Liza Gareau Tosh has been working as an artist for over 25 years. Originally from Saskatchewan, Liza first discovered Fernie in the late 1990s, has lived here transiently since 2004, and has taken up permanent residence since 2012. A great destination for raising her boys and teaching, Fernie continues to push her own boundaries in making art for which she is grateful. Liza, who dabbles in both studio work and plein air, gravitates to acrylic and watercolour through painting and drawing. Her work is largely representational but never predictable.
Liza’s style of art making is a product of varied experience, having been shaped by whatever her community has had to offer. Whether it was signing up for weekend painting workshops or acquiring her B.F.A at the University of Saskatchewan in 2006, Liza values a diversified education. Maintaining a constant discourse with other artists has always been important, as Liza seeks out her peers whether here now in Fernie, or in the past having been part of the art exhibiting group Artx9 in Regina (2006-2012). Liza has also been fortunate to make art her means of employment. She has been painting indoor and outdoor murals since 1988 and has 13 to her credit, including a 65′ x 10′ diorama for a museum in Harris, Saskatchewan. In that same town (where her husband Jim sustained the family farm), she created Routes Gallery, as an arts and entertainment centre in an appropriated church. Today, she maintains a studio here in town, basking in creating fodder for exhibitions and commissions. She also mentors students through a Grade 12 Art History program at the Fernie Academy, just as she was mentored when she was a teenager. Liza continues to be indebted to all that the arts community has to offer here in Fernie.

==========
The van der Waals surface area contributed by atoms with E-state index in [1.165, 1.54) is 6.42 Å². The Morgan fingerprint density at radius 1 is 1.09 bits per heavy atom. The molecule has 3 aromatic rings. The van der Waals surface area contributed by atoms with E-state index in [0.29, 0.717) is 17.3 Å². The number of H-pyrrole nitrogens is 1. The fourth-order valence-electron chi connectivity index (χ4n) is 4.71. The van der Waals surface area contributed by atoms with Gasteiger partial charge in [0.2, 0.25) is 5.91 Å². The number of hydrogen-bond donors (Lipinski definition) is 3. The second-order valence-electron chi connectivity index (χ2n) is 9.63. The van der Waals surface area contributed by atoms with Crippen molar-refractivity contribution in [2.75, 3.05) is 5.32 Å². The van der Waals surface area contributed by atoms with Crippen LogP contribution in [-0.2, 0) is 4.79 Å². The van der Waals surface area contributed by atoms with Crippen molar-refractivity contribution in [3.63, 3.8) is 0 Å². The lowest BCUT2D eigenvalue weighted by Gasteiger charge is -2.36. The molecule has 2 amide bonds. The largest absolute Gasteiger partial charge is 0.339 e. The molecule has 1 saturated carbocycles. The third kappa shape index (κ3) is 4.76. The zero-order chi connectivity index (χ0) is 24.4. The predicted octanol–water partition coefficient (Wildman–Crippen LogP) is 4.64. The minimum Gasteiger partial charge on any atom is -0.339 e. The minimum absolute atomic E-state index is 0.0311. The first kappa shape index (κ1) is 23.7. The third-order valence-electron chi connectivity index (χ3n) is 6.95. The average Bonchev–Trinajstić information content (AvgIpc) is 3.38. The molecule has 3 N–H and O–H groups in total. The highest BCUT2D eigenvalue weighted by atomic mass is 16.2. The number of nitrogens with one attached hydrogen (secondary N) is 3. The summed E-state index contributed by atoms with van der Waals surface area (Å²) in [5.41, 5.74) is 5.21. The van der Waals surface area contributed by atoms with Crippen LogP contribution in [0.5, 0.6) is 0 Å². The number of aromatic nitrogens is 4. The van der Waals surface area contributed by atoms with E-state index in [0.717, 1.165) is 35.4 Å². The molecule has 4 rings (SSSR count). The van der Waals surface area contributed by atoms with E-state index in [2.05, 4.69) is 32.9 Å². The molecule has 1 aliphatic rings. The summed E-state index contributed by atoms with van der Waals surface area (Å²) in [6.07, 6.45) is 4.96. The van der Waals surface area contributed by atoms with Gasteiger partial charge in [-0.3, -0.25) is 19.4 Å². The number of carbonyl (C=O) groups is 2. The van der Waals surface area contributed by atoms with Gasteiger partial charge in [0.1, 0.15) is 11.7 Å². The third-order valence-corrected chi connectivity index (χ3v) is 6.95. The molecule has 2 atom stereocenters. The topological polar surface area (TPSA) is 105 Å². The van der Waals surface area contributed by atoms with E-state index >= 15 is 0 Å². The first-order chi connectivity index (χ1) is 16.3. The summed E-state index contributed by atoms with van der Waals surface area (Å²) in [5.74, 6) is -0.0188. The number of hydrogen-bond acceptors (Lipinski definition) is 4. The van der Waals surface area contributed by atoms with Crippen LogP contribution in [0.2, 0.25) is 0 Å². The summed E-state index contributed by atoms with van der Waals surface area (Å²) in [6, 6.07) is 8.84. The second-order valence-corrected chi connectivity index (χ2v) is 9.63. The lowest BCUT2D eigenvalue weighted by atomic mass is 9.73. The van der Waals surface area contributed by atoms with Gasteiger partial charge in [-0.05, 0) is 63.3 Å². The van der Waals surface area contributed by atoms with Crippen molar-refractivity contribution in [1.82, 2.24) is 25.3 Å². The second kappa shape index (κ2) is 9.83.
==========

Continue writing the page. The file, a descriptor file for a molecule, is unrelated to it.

The Still Life as an artistic tradition has compelled Liza for the better part of the last decade. After much work with the larger scale (murals), as well as exhibitions of portraits and landscapes in drawing and painting, Liza turned to the Still Life to examine its components that make up the whole. What first inspired her to consider the classic “bowl of fruit” was the French translation of the word Still Life, Nature Morte (re-translated to signify ‘dead nature’) which led her to paint a series of vegetables and fruit that were frozen on the vine in her family’s garden. For this series, Liza is breathing new life into the fodder for the bowl, as the fruits of their labour are no longer in jeopardy. They are robust, plump, leaves, vines, and all. Liza plays with the shapes that surround the subject, the colour scheme that can be toyed with, and the oblique placement of subject, subverting its importance to the overall image. Liza contemplates nature for its visual effect and the role that could play in our perspective of things. We are all surrounded by things that we find beautiful, much ado to our proximity to the nature that either grows wildly or within our control. We can find beauty in more obscure places and notice all of the separate parts that make up a wondrous whole.